When prepared correctly, smoked brisket can be sublime. A nudge of the fork pushes juices to the surface. The outer crust looks glossy and black, with a pink ring from the smoke just below the surface. If you’re lucky, the pitmaster will slice pieces from the fattier part of the brisket.
Achieving a perfect smoked brisket is so tricky, even the most skilled pitmasters can flub it. It’s universally known in the barbecue world as the most difficult piece of meat to get right. That’s why I recommend visiting a barbecue restaurant at least twice before making a pronouncement.
A limited number of Pierce County restaurants serve smoked brisket. Here are a few of my favorites in all corners of the county, starting with a recently opened brisket newcomer in Eatonville.
THE LANDMARK RESTAURANT
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138 Mashell Ave. N., Eatonville; 360-832-7519, landmarkeatonville.com.
The Landmark Restaurant opened in February in Eatonville in the former home of Jebino’s. It’s a long drive for anyone in Tacoma (just keep reading for options closer to you, Tacomans), but a promising addition to that edge of the county.
Landmark is more of an all-purpose family restaurant than a bonafide barbecue joint. Beyond barbecue, the menu offers steaks (dressed with chimichurri), burgers, seafood and more.
You’ll find the smoker out back behind a fence, belching smoke from a combination of cherry and apple woods (or alder when those aren’t available). Geraldo Salgado is the pitmaster. He and wife Brenda Salgado, the restaurant’s manager, previously served Texas-style smoked meats around Lewis County for 10 years. Rich and Ruthie Williams own the restaurant.
“The brisket takes 10, 12 hours or even longer,” said Brenda Salgado when I talked to her by phone. The result was a glossy black exterior with tender, juicy meat. The same didn’t hold true for the restaurant’s pork ribs, with meat that clung stubbornly to the bone. They needed more time on the smoker. Soupy chopped chicken drenched in sauce didn’t hold my interest much.
But that brisket? It was good stuff.
Brisket lowdown: Juicy, supple, beautifully grained meat on visit one; slightly dryer meat, but with just as robust smoky flavor on visit two. Served with a small drizzle of sweet-and-vinegary barbecue sauce.
Barbecue dinner plates: Brisket ($15.99); chopped boneless chicken ($13.99); pulled pork ($13.99); half rack ribs ($15.99). With two sides, and soup or salad.
Sides: Potato salad tasted eggy; coleslaw was soupy; the baked potato was plainly dressed with butter. Get the baked beans or creamy mac and cheese.
Also serving: Burgers, steaks, sandwiches, seafood, pasta and pizza. Breakfast coming soon.
Atmosphere: Historical photos tell the story of Eatonville. Be sure to watch the scrolling Eatonville slideshow on the television screens. The digs were downright attractive, and tableside service was attentive.
WARTHOG BARBEQUE PIT
4921 20th St. E., Fife, 253-896-5091; and 11811 Pacific Ave. S., Tacoma, 253-426-1980; warthogbbq.com.
Brisket rating: Juicy, thick-cut portions, with a glossy black coating. A few of the fatty end pieces were thrown in, along with broadly sliced pieces. The meat was nearly fall-apart perfect, and sported plenty of smoke flavor. The brisket was served sauced.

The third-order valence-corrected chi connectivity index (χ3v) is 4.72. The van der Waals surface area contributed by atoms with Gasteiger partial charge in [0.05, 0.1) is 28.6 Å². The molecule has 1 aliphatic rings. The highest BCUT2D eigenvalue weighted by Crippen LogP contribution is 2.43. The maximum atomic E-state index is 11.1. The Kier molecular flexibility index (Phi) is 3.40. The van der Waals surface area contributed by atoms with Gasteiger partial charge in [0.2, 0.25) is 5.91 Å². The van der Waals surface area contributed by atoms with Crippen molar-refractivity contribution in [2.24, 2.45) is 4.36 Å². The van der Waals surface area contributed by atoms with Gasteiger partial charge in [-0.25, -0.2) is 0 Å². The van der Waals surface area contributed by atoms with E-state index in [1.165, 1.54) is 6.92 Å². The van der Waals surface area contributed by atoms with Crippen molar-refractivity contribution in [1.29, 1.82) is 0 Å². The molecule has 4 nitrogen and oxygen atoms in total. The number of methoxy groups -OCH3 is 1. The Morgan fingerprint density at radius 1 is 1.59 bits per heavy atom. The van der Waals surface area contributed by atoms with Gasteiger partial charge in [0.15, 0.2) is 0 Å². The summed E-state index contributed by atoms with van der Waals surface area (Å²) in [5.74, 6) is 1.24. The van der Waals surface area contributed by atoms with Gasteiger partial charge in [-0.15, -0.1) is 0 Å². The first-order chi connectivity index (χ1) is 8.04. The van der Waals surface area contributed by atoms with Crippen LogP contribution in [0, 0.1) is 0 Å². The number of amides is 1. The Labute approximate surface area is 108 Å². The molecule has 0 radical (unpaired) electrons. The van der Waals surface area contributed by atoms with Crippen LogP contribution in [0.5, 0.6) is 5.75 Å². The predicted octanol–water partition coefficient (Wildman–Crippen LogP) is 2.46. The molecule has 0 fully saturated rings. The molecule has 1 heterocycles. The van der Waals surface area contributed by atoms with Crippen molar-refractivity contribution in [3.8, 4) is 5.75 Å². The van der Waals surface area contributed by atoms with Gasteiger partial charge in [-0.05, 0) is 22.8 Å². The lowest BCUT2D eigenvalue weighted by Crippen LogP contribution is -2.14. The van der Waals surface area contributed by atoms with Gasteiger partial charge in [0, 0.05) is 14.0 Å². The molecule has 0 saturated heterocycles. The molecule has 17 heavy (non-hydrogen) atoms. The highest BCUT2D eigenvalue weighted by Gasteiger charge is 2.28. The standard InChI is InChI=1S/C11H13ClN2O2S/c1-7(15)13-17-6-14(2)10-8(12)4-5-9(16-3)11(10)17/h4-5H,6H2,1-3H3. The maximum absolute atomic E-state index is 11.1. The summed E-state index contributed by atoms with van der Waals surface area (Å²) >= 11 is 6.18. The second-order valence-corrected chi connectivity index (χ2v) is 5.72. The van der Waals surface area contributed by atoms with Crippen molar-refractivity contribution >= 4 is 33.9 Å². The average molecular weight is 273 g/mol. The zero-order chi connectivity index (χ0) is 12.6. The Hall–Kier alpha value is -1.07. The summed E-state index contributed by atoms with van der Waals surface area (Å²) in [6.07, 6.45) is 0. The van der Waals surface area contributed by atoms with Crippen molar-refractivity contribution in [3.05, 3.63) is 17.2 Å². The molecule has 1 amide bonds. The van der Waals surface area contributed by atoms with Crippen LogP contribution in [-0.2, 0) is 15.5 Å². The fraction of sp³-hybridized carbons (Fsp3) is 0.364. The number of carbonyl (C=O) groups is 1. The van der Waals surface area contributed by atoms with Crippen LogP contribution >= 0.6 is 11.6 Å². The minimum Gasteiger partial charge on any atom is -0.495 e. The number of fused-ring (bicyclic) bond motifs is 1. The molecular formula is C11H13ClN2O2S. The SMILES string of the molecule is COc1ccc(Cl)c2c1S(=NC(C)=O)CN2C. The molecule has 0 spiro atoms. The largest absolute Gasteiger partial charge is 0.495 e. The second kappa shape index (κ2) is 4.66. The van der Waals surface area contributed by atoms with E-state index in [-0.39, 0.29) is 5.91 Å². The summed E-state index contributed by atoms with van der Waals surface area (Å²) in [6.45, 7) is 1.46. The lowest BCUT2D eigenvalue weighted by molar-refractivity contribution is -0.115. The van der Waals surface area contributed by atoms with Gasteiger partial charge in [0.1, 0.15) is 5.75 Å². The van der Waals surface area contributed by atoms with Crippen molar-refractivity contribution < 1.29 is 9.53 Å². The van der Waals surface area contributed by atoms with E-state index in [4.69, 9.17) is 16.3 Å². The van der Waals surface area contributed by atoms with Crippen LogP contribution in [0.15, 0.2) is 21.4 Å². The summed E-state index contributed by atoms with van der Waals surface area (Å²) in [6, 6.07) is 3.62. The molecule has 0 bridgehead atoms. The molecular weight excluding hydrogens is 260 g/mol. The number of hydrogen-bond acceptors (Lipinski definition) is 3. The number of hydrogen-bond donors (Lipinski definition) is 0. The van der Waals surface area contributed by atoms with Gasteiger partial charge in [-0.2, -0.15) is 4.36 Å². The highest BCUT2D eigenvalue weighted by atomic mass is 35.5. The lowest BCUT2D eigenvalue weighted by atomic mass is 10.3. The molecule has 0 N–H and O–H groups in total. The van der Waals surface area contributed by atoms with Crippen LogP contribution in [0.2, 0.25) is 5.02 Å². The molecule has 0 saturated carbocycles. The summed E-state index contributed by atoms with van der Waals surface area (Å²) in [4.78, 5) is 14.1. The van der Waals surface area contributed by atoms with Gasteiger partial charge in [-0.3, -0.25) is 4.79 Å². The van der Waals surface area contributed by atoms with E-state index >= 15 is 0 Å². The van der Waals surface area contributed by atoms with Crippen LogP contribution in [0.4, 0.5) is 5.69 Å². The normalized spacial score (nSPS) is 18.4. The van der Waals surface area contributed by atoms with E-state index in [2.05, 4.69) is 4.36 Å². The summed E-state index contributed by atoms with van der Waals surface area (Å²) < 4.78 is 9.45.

Barbecue dinner plates: Brisket ($14.95); pork ribs ($14.25); barbecue chicken ($12.95); turkey breast ($12.95); honey ham ($10.95). Served with beans, cornbread and potato salad or slaw (or other sides).
Sides: Cornbread was sweet with honey butter and more cakey than crumbly. Baked beans tasted like a chili hybrid. Potato salad was dressed sweetly.
Also serving: Burgers and barbecue sandwiches. Weekend breakfasts in Parkland.
Atmosphere: Woodsy lodge, with a herd of deer heads keeping watch over the dining room in the Parkland location. The Fife location is a sprawling complex with outdoor seating when the weather warms. Order at the counter; serve yourself from the soda fountain and barbecue sauce bar.
BRANK’S BBQ AND CATERING
13701 24th St. E., Sumner; 253-891-1789, branksbbq.com.
Brisket rating:A bit on the dry side, except for the pieces that were fatty edged. I really needed sauce to help with the dry texture. Smoked over cherry wood. Extra points, always, because the meat here never arrives sauced. Sweet or spicy sauce is available by request. Check out the mammoth smoker and wood collection out front.
Barbecue dinner plates: Brisket ($15.69-$19.29); baby back ribs ($17.99 half ,$25.79 whole); St. Louis ribs ($13.49 four, $17.79 six bones); hand-rubbed chicken ($13.79 half, $17.59 whole). With two sides, cornbread and dessert.
Sides: Fresh-cut fries are a must order; the potato salad came with a sweet mayonnaise dressing; finely chopped coleslaw also carried a sweet dressing.
Also serving: Sandwiches, salads, appetizers. All-you-can-eat buffet 4-8:30 p.m. on Wednesdays.
Atmosphere: Pleasant, clean, family friendly. Service is tableside.
15019 Meridian Ave., E., Puyallup; 253-848-8548, facebook.com/PuyallupPoBoys.
Brisket rating: Supple, extra thick-cut pieces that were smoky and quite tender. The brisket tasted as if it had been held in a steamer or finished in the oven, the texture was something like a very smoky pot roast. Served with a heavy helping of sauce, but only on the top layer of meat (to get it sauce free, just ask). Smoker is located out front.
Barbecue dinner plates: Brisket special ($12.50); beef rib platter ($12.99); pork rib platter ($12.50); split chicken plate ($11.50); ham platter ($9.99). With beans and one side.
Sides: Crumbly cornbread muffin was more savory than sweet; baked beans tasted tangy.
Also serving: Sandwiches.
Atmosphere: The smoke-stained ceiling lent an air of authenticity for this hole-in-the-wall barbecue joint. Order at the counter, take a seat.